And he quoted this from Richard Poynder who has been reporting on the Open Access movement for ages:

Sunday, January 07, 2024

Signing off

After reporting on the open access movement for 20+ years I have reached the conclusion that the movement has failed.

As a result, I shall no longer be writing about open access or updating this blog.

I explain my reasons for reaching the conclusion I have in this Q&A on The Scholarly Kitchen website.

I would like to thank those who wished me well when I announced my decision and I wish all those who continue to advocate for open access the very best.

My challenge to the latter is: please prove me wrong https://poynder.blogspot.com/2024/01/after-reporting-on-open-access-movement.html

This got my friend Richard Jones all fired up for his talk: he's tired of all this "OA is dead talk" see the next section about how Richard gave more nuanced view of how we're going.

This was a not a doom and gloom talk; it was about what Nilsonne and colleagues are doing to make science work better, which also requires work to get scholarly communications out of the clutches of big business. The speaker did note that there is still a lot of work to do with Research Data Repositories; that data has not been completely co-opted by the publishing industry just yet.

Closing keynote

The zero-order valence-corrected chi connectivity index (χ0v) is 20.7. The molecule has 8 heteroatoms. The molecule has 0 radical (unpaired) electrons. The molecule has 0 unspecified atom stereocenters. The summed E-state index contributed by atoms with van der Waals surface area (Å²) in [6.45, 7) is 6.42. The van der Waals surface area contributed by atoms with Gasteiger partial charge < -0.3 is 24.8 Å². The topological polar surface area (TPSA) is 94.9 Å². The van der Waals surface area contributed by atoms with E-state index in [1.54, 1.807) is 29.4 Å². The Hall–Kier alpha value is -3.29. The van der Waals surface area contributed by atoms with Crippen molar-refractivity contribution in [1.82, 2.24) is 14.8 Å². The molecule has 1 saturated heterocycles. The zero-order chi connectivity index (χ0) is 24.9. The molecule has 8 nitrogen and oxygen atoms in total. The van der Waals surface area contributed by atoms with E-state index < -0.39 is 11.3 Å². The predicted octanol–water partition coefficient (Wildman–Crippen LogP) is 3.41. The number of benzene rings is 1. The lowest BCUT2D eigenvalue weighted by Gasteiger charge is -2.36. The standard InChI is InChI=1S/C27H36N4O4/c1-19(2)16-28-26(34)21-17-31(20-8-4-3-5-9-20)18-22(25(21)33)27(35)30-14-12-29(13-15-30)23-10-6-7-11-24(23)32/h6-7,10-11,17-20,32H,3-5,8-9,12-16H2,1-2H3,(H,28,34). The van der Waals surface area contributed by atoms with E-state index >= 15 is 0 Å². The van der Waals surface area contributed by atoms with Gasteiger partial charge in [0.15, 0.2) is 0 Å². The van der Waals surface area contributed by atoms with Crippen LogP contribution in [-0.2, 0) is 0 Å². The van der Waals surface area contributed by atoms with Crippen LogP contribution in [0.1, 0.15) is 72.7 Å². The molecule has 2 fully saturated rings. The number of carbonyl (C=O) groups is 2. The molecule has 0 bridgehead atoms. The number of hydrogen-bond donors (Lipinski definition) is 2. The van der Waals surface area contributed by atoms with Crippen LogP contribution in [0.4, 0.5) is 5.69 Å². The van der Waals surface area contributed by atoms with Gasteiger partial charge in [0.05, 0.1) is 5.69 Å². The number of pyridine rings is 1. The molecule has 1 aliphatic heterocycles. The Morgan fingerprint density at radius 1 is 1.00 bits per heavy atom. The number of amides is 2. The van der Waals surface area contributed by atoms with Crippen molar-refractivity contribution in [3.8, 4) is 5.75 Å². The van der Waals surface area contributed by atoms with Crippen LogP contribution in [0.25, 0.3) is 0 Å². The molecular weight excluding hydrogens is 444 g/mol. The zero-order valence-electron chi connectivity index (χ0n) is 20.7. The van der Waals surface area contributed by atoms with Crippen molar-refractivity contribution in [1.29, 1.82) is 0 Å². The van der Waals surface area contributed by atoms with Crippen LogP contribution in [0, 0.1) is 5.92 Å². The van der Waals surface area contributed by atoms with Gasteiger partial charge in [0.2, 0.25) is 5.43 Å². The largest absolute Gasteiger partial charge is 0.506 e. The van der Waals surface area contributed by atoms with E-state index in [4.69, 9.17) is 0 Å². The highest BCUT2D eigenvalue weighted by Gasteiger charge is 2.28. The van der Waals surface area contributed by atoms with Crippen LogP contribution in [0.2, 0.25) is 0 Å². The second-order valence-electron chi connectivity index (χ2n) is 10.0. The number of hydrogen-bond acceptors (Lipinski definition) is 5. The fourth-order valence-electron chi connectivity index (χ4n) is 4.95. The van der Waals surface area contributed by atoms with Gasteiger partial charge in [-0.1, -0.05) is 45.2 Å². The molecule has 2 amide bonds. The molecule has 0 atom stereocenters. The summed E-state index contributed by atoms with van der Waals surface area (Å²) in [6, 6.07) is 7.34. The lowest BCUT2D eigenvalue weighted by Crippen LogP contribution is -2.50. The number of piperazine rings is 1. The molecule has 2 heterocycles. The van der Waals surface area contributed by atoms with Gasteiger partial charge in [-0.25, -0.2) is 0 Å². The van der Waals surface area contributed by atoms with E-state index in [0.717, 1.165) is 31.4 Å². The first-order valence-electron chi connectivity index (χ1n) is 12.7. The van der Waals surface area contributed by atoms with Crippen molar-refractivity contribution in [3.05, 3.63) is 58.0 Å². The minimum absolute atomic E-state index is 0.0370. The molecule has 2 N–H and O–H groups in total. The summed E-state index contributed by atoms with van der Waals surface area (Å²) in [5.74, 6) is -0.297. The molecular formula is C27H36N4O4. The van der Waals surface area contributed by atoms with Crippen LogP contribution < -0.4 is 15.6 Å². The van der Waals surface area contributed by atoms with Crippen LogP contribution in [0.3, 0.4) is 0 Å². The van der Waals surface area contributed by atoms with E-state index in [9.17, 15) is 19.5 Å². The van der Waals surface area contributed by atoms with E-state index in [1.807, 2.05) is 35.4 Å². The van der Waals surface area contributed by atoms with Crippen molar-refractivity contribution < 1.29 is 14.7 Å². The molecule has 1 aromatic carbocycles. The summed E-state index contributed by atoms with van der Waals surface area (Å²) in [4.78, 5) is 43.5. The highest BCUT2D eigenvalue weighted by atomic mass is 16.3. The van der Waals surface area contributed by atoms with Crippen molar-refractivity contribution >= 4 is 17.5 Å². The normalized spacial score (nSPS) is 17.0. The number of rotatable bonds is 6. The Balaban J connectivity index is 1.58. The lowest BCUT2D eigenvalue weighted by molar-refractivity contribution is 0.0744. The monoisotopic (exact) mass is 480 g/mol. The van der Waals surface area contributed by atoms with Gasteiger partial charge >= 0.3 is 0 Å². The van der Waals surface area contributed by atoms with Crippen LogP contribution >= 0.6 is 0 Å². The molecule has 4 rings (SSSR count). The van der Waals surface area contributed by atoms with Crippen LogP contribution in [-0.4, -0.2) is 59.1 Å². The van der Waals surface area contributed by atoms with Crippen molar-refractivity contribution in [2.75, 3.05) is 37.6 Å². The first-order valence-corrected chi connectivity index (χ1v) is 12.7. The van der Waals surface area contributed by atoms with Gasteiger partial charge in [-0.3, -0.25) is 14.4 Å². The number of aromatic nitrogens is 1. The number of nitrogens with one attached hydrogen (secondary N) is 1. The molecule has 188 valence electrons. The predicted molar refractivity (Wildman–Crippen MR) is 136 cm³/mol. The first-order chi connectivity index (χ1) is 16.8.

The closing keynote was a call to action on increasing the amount of literature on climate science that's available for Open Access above the 50% mark where it currently sits.

Dr. Monica Granados has a PhD in ecology from McGill University. While working on her PhD, Monica discovered incentives in academia promote practices that make knowledge less accessible and has since devoted her career to working in the open science space in pursuit of making knowledge more equitable and accessible. She has worked on open knowledge initiatives with Mozilla, PREreview and the Government of Canada. Monica is now an Assistant Director at Creative Commons working on the Open Climate Campaign promoting open access of climate and biodiversity research.

Granados talked about the problem that research literature is not available and introduced us to a campaign to change this by various means including a toolkit for the authors of recent articles to source and deposit OA versions of articles.